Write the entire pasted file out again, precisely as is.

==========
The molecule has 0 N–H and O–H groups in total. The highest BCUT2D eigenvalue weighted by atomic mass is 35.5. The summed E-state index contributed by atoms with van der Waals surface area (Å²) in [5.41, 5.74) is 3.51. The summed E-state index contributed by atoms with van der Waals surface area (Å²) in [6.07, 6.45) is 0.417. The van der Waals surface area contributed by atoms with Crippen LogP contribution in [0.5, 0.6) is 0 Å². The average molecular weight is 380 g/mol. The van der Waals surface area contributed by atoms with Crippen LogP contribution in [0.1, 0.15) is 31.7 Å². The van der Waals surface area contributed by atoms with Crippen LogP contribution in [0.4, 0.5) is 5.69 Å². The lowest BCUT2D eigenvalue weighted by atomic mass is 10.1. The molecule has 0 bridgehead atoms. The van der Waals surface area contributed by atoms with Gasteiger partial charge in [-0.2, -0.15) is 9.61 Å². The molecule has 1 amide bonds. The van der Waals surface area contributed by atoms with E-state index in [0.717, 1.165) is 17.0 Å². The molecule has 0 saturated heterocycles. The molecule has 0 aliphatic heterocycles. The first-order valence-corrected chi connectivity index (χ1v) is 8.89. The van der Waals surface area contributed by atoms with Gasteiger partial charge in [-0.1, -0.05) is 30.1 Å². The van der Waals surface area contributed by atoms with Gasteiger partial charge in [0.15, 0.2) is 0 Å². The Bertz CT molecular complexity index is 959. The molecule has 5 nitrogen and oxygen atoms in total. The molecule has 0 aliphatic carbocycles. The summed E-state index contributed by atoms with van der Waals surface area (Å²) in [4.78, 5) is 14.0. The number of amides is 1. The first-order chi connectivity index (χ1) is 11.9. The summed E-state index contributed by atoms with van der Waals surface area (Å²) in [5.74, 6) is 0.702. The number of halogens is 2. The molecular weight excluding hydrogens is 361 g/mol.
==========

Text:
The molecule has 0 N–H and O–H groups in total. The highest BCUT2D eigenvalue weighted by atomic mass is 35.5. The summed E-state index contributed by atoms with van der Waals surface area (Å²) in [5.41, 5.74) is 3.51. The summed E-state index contributed by atoms with van der Waals surface area (Å²) in [6.07, 6.45) is 0.417. The van der Waals surface area contributed by atoms with Crippen LogP contribution in [0.5, 0.6) is 0 Å². The average molecular weight is 380 g/mol. The van der Waals surface area contributed by atoms with Crippen LogP contribution in [0.1, 0.15) is 31.7 Å². The van der Waals surface area contributed by atoms with Crippen LogP contribution in [0.4, 0.5) is 5.69 Å². The lowest BCUT2D eigenvalue weighted by atomic mass is 10.1. The molecule has 0 bridgehead atoms. The van der Waals surface area contributed by atoms with Gasteiger partial charge in [-0.2, -0.15) is 9.61 Å². The molecule has 1 amide bonds. The van der Waals surface area contributed by atoms with E-state index in [0.717, 1.165) is 17.0 Å². The molecule has 0 saturated heterocycles. The molecule has 0 aliphatic heterocycles. The first-order valence-corrected chi connectivity index (χ1v) is 8.89. The van der Waals surface area contributed by atoms with Gasteiger partial charge in [-0.1, -0.05) is 30.1 Å². The van der Waals surface area contributed by atoms with Gasteiger partial charge in [0.15, 0.2) is 0 Å². The Bertz CT molecular complexity index is 959. The molecule has 5 nitrogen and oxygen atoms in total. The molecule has 0 aliphatic carbocycles. The summed E-state index contributed by atoms with van der Waals surface area (Å²) in [4.78, 5) is 14.0. The number of amides is 1. The first-order chi connectivity index (χ1) is 11.9. The summed E-state index contributed by atoms with van der Waals surface area (Å²) in [5.74, 6) is 0.702. The number of halogens is 2. The molecular weight excluding hydrogens is 361 g/mol.